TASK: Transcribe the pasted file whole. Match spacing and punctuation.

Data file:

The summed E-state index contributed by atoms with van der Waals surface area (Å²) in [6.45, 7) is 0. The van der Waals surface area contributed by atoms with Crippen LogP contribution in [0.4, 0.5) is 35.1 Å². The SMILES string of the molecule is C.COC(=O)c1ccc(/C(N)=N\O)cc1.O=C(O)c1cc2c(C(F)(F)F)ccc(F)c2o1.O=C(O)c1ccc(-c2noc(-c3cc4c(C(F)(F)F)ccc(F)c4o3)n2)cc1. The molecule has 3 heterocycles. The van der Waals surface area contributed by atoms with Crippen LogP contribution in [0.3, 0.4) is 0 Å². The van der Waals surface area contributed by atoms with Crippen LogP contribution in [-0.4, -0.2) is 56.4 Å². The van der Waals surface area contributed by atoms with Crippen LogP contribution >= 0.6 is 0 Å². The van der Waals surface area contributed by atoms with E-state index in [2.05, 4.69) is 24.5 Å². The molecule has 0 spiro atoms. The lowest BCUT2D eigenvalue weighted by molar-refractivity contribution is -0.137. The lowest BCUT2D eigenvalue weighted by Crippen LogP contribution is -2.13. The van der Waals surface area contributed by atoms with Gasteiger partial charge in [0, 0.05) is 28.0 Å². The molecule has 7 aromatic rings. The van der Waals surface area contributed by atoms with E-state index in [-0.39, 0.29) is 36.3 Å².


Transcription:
The summed E-state index contributed by atoms with van der Waals surface area (Å²) in [6.45, 7) is 0. The van der Waals surface area contributed by atoms with Crippen LogP contribution in [0.4, 0.5) is 35.1 Å². The SMILES string of the molecule is C.COC(=O)c1ccc(/C(N)=N\O)cc1.O=C(O)c1cc2c(C(F)(F)F)ccc(F)c2o1.O=C(O)c1ccc(-c2noc(-c3cc4c(C(F)(F)F)ccc(F)c4o3)n2)cc1. The molecule has 3 heterocycles. The van der Waals surface area contributed by atoms with Crippen LogP contribution in [0.3, 0.4) is 0 Å². The van der Waals surface area contributed by atoms with Crippen LogP contribution in [-0.4, -0.2) is 56.4 Å². The van der Waals surface area contributed by atoms with Crippen LogP contribution >= 0.6 is 0 Å². The van der Waals surface area contributed by atoms with E-state index in [2.05, 4.69) is 24.5 Å². The molecule has 0 spiro atoms. The lowest BCUT2D eigenvalue weighted by molar-refractivity contribution is -0.137. The lowest BCUT2D eigenvalue weighted by Crippen LogP contribution is -2.13. The van der Waals surface area contributed by atoms with Gasteiger partial charge in [0, 0.05) is 28.0 Å². The molecule has 7 aromatic rings. The van der Waals surface area contributed by atoms with E-state index in [-0.39, 0.29) is 36.3 Å².